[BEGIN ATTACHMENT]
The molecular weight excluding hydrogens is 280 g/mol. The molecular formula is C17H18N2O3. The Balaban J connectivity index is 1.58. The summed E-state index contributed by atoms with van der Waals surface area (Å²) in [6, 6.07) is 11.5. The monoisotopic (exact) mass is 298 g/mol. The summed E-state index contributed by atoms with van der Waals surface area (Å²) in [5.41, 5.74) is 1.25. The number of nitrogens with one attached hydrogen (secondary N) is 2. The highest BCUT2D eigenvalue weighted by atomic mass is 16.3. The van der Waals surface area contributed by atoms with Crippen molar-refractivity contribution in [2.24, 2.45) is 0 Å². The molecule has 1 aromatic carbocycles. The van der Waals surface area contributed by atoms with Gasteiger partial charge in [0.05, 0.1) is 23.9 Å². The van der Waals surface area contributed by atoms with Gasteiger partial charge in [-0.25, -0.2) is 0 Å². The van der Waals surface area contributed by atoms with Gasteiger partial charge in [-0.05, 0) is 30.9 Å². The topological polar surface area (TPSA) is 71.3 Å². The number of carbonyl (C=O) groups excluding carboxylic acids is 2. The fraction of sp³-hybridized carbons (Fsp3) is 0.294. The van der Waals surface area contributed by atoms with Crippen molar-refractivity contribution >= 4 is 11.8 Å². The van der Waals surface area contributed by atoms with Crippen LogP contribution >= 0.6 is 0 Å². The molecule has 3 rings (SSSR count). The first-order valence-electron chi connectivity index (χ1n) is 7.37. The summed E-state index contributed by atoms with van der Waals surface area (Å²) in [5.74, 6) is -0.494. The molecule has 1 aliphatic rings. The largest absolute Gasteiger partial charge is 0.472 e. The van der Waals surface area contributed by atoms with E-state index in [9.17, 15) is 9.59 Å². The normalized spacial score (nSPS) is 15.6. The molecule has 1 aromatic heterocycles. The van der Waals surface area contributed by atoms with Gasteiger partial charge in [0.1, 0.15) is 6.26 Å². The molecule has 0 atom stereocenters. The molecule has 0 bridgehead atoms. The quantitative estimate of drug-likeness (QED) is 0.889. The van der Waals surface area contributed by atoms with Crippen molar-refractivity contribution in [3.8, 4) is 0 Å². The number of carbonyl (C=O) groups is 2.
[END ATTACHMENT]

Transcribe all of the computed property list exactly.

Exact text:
The molecular weight excluding hydrogens is 280 g/mol. The molecular formula is C17H18N2O3. The Balaban J connectivity index is 1.58. The summed E-state index contributed by atoms with van der Waals surface area (Å²) in [6, 6.07) is 11.5. The monoisotopic (exact) mass is 298 g/mol. The summed E-state index contributed by atoms with van der Waals surface area (Å²) in [5.41, 5.74) is 1.25. The number of nitrogens with one attached hydrogen (secondary N) is 2. The highest BCUT2D eigenvalue weighted by atomic mass is 16.3. The van der Waals surface area contributed by atoms with Crippen molar-refractivity contribution in [2.24, 2.45) is 0 Å². The molecule has 1 aromatic carbocycles. The van der Waals surface area contributed by atoms with Gasteiger partial charge in [0.05, 0.1) is 23.9 Å². The van der Waals surface area contributed by atoms with Gasteiger partial charge in [-0.25, -0.2) is 0 Å². The van der Waals surface area contributed by atoms with Gasteiger partial charge in [-0.05, 0) is 30.9 Å². The topological polar surface area (TPSA) is 71.3 Å². The number of carbonyl (C=O) groups excluding carboxylic acids is 2. The fraction of sp³-hybridized carbons (Fsp3) is 0.294. The van der Waals surface area contributed by atoms with Crippen molar-refractivity contribution >= 4 is 11.8 Å². The van der Waals surface area contributed by atoms with Crippen LogP contribution >= 0.6 is 0 Å². The molecule has 3 rings (SSSR count). The first-order valence-electron chi connectivity index (χ1n) is 7.37. The summed E-state index contributed by atoms with van der Waals surface area (Å²) in [5.74, 6) is -0.494. The molecule has 1 aliphatic rings. The largest absolute Gasteiger partial charge is 0.472 e. The van der Waals surface area contributed by atoms with E-state index in [9.17, 15) is 9.59 Å². The normalized spacial score (nSPS) is 15.6. The molecule has 1 aromatic heterocycles. The van der Waals surface area contributed by atoms with Gasteiger partial charge in [0.1, 0.15) is 6.26 Å². The molecule has 0 atom stereocenters. The molecule has 0 bridgehead atoms. The quantitative estimate of drug-likeness (QED) is 0.889. The van der Waals surface area contributed by atoms with Crippen molar-refractivity contribution in [3.8, 4) is 0 Å². The number of carbonyl (C=O) groups is 2.